Cops claim shop sold paraphernalia for illegal drug use
Armed with search warrants, police on Saturday, Aug. 8, seized about three-quarters of the shop’s merchandise and hauled it away. The business allegedly was selling drug paraphernalia and “obscene devices” from its location in a shopping center at Cotter Avenue and Cut-off Road, according to a news release from the Port Aransas Police Department, the agency that conducted the search.
The shop’s owner, Yehoram “Ronny” Maymon, declined comment. No one has been arrested, and no arrest warrants exist, said Port Aransas Police Chief Scott Burroughs.
Asked if he expects arrests to take place later, Burroughs said, “It’s yet to be determined. We certainly have evidence of criminal activity, but whether or not the state decides to proceed, whether we wish to proceed and who we’re going to file on is yet to be determined. It’s up to the district attorney’s office.”
Burroughs said his department is working with prosecutors to answer some of those questions. He said he hopes for some decisions within the next week.
Two search warrants were signed on Friday, Aug. 7, by Tom Greenwell, judge of the 319th District Court in Corpus Christi.
One warrant alleges “that the business was illegally selling obscene devices in violation of Texas obscenity laws,” according to the news release.
The other warrant alleged that the shop “was selling illegal drug paraphernalia,” the release said.
Both offenses are Class A misdemeanors and can be punished by up to one year in county jail or a fine up to $4,000, or both.
The business, which opened its doors March 15, had hundreds of bongs and other smoking accessories as its chief merchandise. Maymon repeatedly has said in the past that his products are for tobacco use only, and signs posted throughout his shop emphasize that point.
Many residents, on the other hand, see the merchandise as drug paraphernalia and have complained to the Port Aransas City Council. The council in April passed a resolution decrying the kind of business done by the shop, but the measure didn’t carry the power to shut the business down.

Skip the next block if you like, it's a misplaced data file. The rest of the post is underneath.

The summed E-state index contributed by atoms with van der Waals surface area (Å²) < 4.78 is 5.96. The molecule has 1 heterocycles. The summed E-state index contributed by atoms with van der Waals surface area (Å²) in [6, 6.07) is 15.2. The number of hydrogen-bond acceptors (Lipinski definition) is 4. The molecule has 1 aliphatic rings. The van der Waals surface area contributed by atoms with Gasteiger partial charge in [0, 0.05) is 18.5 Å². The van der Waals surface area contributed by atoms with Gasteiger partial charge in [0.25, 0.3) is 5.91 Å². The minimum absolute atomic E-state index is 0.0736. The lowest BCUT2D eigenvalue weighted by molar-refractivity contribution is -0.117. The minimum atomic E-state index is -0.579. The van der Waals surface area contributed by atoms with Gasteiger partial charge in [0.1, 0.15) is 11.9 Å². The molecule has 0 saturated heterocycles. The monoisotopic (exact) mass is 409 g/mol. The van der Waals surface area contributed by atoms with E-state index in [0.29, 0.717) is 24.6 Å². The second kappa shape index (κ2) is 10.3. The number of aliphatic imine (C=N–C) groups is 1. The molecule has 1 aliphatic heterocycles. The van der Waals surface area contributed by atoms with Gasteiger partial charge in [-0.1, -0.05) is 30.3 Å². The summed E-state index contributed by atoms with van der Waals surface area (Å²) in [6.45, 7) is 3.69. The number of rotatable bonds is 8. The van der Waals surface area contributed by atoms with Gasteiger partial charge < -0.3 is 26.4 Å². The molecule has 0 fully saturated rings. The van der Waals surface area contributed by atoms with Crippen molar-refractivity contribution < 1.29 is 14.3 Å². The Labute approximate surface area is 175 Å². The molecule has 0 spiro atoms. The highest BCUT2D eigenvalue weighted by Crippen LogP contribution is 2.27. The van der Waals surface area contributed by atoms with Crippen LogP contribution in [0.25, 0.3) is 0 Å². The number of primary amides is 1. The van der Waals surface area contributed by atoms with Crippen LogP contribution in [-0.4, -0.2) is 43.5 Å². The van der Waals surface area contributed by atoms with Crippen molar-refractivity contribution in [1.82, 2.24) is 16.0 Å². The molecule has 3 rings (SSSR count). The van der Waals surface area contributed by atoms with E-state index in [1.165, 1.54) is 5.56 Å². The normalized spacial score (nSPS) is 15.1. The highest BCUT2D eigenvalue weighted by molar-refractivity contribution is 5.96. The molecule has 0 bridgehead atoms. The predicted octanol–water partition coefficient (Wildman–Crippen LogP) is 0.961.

A group of citizens circulated a petition around town, supporting the council’s resolution and encouraging enforcement of drug laws and laws against under-age drinking. The petition reportedly ended up with more than 300 signatures.
City Attorney Mike Morris in April told the council that it likely would be difficult, legally, to mount a successful drug paraphernalia prosecution against Maymon or anyone working in his shop.
Also at that time, Burroughs said the shop did not appear to be breaking any laws. An object that arguably has a legitimate function, such as tobacco use, cannot automatically be labeled drug paraphernalia just because it also can be used for taking drugs too, Burroughs said. That means prosecutions for possessing bongs is hard, unless a bong is found with a drug, he said.
The police news release didn’t say specifi cally what police more recently have found to make prosecution a possibility. However, it did state that, generally, “in order to obtain a search warrant, police must demonstrate to a judge that probable cause exists that the person that owned or sold the items knew that the buyer intended to use the items for an illegal purpose.”
The release continued: “Difficulties in conducting this type of an investigation are often compounded in small communities such as Port Aransas, because the targets of the investigations are often reminded by well-intentioned citizens that their business practices are under constant scrutiny.”
In an interview, Burroughs wouldn’t discuss what allegedly happened at Happy Days that seemed to demonstrate probable cause.
“I really don’t want to go into investigative tactics, because there are other businesses that are kind of operating in the fringe,” the chief said.
Asked if searches are coming soon at other Port Aransas businesses, Burroughs said, “Certainly, if we find evidence … businesses are operating outside the law, we will conduct an investigation and, if appropriate, make arrests.” He wouldn’t elaborate.
Burroughs said it wasn’t council anger or citizen pressure that prompted the Happy Days investigation.
“There really has to be an illegal activity before we can take any type of action,” the chief said. “Certainly, (the shop) was in the forefront of public discussion a period of time, but we were already aware of that business and others that sell some questionable merchandise, and we’re not going to base our decisions on anything other than what the law will allow us to do.”
Officers entered the business when it opened at 10 a.m. Saturday, the news release said. No force was used. Maymon cooperated with officers.
Police spent several hours in the shop, boxing merchandise and taking it away.
As for items deemed to be illegal “obscene devices,” police seized a couple of dozen vibrators, Burroughs said.
The devices are considered to be contraband under an obscenity statute because of the manner in which they were sold, Burroughs said.
“Mere possession of them is not necessarily criminal, but when you’ve got six or more, with intent to retail them as sex devices, then they become illegal,” Burroughs said.
Among suspected drug paraphernalia seized by police was 202 metal pipes, more than 100 bongs and 62 scales.
Officers also confiscated six “kits,” each of which contained a razor, spoon, straw and a mirror – objects commonly associated with cocaine use.
Police reported no confiscations of drugs.
The shop has been closed since police conducted the search, but Burroughs said it’s not under police orders to remain closed.
On Tuesday, Aug. 11, a handwritten, undated sign on the door said, “Sorry … we’re on vacation. Be back in a week.”